Where To Go:

If you’re looking for the quintessential mariachi experience, drop in at La Fonda on a night when Nati Cano’s Mariachi los Camperos is performing. His is one of the country’s most underrated ensembles, performing a dizzyingly varied repertoire with unparalleled subtlety. Another excellent group is José Hernandez’s Mariachi Sol de México, which ç works out regularly at Cielito Lindo restaurant in South El Monte.

The big-scale mariachi event of the year is Rodri Rodriguez’s Mariachi USA Festival at the Hollywood Bowl, where after five hours of nonstop performances by numerous ensembles you’re guaranteed to know the lyrics to “Volver, Volver” by heart.

For norteño and banda music, check the occasional outdoor festivals, such as the Fiesta Broadway, where several different groups perform, usually for free. The crucial norteño group Los Tigres del Norte visits Los Angeles on a regular basis, and its members don’t leave the stage until everyone’s song request has been honored.

Other groups worth seeing: the Mariachi Los Gavilanes at Mision Los Gavilanes in San Gabriel, Mariachi Tlaquepaque at El Parian in El Monte, and Montebello’s Mariachi Alma de Mexico in the restaurant of the same name. An outstanding all-female ensemble, Mariachi las Alondras, can be found playing in restaurants all over town.

What To Get:

If you want a taste of the Golden Age of Mexican ranchera, invest in best-of compilations by greats José Alfredo Jiménez (the best composer in the genre), Lola Beltrán (its greatest female voice) and Mariachi Vargas de Tecalitlán (the world’s most spectacular mariachis). If the devastating passion of these sounds gets you hooked, try one of Juan Gabriel’s mariachi albums. Essentially a pop idol, he also composes fine rancheras.

For the modern norteño sound, Los Tigres del Norte’s Jefe de Jefes is a must. Slickly produced and chock-full of corridos (the epic ballads that originally told stories of the Mexican-American War), this double-CD is way over-the-top with accordions and rich vocal harmonies.


Most of it’s awful. The exceptions are heavenly and can rival the efforts of quality English-language artists such as Björk, Tricky or Radiohead.

The roc en español movement got its start in Mexico and Argentina during the ’60s, with a bunch of hippies singing protest songs heavily inspired by Bob Dylan. In the ’80s, the genre exploded, with bands such as Soda Stereo and Caifanes taking their sonic cues from England’s new wave. Many groups started out with terrible records, but after a lot of trial and error, and with the blind support of Latino rock fans, something clicked, and now the masterpieces are arriving on a regular basis.

Latin rock is about eclecticism, the scattered dreams of musicians who grew up listening to their parents’ collection of boleros and Afro-Cuban records while digging gringo music of all kinds, from punk and hip-hop to alternative and bubblegum pop. Of great importance to the genre has been the contribution of two idiosyncratic producers, Gustavo Santaolalla and Andres Levin. Their work created the aural identity that defined the new generation of Latin rock: at once warm and cold, technologically adventurous while keeping a foot firmly planted in nostalgia.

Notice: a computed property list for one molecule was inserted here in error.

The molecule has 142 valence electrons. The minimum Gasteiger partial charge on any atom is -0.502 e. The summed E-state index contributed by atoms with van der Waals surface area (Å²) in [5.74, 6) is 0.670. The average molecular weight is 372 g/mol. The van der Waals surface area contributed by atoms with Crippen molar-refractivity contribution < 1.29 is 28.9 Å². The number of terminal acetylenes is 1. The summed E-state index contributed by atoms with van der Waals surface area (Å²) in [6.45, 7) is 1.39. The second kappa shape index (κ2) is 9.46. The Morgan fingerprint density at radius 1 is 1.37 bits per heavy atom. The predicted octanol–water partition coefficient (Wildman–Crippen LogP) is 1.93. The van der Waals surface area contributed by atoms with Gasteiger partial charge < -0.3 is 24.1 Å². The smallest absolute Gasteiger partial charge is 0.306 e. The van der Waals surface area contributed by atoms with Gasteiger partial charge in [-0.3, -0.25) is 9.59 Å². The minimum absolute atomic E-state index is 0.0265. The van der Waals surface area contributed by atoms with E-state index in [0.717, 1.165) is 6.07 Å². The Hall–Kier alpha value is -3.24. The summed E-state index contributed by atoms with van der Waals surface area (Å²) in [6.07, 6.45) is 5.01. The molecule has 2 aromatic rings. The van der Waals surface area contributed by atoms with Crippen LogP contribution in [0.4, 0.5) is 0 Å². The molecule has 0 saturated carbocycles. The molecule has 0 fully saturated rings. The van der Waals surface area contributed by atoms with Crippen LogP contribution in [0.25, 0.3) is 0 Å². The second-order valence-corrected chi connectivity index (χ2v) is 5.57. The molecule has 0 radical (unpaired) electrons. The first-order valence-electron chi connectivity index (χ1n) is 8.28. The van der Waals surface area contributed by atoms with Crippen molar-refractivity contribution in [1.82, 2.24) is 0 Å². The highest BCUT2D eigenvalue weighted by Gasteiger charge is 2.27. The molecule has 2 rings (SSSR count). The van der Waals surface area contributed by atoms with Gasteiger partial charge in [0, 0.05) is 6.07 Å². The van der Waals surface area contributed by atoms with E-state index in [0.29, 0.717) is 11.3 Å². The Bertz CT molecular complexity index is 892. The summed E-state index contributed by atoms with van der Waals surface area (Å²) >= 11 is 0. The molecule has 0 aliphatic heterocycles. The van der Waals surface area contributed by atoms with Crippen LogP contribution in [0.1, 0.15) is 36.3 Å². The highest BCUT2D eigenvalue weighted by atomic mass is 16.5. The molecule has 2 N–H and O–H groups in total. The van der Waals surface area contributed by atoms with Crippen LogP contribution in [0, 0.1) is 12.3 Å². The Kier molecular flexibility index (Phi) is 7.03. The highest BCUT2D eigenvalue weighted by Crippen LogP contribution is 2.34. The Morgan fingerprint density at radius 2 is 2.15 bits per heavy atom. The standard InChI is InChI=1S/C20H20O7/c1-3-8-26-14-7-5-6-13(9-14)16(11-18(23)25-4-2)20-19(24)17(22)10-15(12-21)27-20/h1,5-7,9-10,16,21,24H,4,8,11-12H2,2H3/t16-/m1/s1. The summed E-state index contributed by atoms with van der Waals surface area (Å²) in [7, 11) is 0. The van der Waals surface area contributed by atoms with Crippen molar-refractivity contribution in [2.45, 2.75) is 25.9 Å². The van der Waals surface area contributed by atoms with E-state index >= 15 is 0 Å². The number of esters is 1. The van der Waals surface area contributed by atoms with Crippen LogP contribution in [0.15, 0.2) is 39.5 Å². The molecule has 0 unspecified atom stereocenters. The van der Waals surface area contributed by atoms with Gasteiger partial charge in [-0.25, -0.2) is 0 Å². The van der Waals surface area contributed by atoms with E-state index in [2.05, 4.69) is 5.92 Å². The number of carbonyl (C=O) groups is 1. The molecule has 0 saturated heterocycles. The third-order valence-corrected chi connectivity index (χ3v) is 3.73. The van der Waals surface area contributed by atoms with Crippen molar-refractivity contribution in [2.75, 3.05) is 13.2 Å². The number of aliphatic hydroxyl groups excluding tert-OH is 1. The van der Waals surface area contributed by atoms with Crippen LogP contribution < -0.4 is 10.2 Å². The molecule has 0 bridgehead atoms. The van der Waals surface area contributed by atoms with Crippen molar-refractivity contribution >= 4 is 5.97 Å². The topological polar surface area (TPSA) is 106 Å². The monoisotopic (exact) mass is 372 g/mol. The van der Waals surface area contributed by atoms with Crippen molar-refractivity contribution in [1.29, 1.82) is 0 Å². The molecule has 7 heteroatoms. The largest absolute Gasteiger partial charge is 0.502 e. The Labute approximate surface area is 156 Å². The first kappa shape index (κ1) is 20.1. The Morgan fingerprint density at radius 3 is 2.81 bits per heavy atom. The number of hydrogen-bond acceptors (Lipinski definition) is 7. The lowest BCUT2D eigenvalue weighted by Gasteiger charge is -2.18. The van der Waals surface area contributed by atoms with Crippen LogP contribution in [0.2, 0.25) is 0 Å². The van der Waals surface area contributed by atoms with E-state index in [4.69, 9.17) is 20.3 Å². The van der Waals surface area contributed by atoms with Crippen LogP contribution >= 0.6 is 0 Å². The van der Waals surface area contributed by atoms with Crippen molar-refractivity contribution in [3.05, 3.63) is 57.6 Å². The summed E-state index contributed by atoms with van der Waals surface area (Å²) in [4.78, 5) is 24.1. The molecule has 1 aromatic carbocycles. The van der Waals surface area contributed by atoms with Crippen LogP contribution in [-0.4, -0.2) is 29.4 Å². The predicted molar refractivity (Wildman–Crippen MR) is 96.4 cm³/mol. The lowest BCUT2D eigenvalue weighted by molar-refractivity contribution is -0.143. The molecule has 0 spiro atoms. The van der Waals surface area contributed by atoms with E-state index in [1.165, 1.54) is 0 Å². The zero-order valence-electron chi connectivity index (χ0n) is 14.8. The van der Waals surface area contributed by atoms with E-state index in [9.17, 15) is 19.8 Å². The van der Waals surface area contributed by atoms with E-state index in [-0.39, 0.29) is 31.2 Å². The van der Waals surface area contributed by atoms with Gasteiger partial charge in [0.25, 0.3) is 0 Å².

The last five years saw the birth of a new subgenre that belongs in the roc en español category, but has also the freshness of an independent movement: rap en español, which began as a gimmick but quickly found its own identity. Incorporating hip-hop aesthetics into a fragmented Latin American reality, acts like Molotov, Control Machete, El Gran Silencio and Los Tetas have undergone explosive creative growth in the last two or three years.


Where To Go:

Roc en español fans are feverishly devoted, and will give new names a try just because they’re part of the family. And the shows are all over the place: from the Greek Theater, which occasionally brings together three or four of the biggest acts for a festival, to the House of Blues and the Roxy, which have recently opened their doors to Latin rock. Monthly gigs are organized by magazines La Banda Elástica at the Key Club and Retila at Jacks Sugar Shack in Hollywood.

“There are always new fans discovering this music,” says Frank Barbano, publisher of Retila. “And they bring their own perspective and taste to the movement. The scene has grown tremendously in the last couple of years, but it won’t get to a national level until we get support from the radio stations.”

What To Get:

Café Tacuba’s brand-new Yo Soy . . . Revés (Warner Bros.) is arguably the best record the genre has to offer. A sort of White Album for the roc en español movement, this double set includes one disc of tender, mostly acoustic songs, another one of harsher, rawer instrumentals, and a guest spot by the Kronos Quartet.

For a darker aesthetic, listen to Los Fabulosos Cadillacs’ Grammy winner Fabulosos Calavera, where death is seen as a lonely, sarcastic buffoon surfing under the moonlit sky. Fabulosos combine hardcore with jazz, salsa with rock, tango with soundtrack music.

There’s also Caribe Atómico, the fourth album by Colombia’s Aterciopelados, a deliciously fresh combination of trip-hop influences and earthy Latin American folklore. Aterciopelados has a skillful composer in bassist Héctor Buitrago and a rock & roll priestess in nerdy singer Andrea Echeverri.

For the best in rap en español, get the debut album by El Gran Silencio, where traditional hip-hop is distilled through a ranchera perspective, and drum loops are enriched by the fiery touches of a full-time accordionist.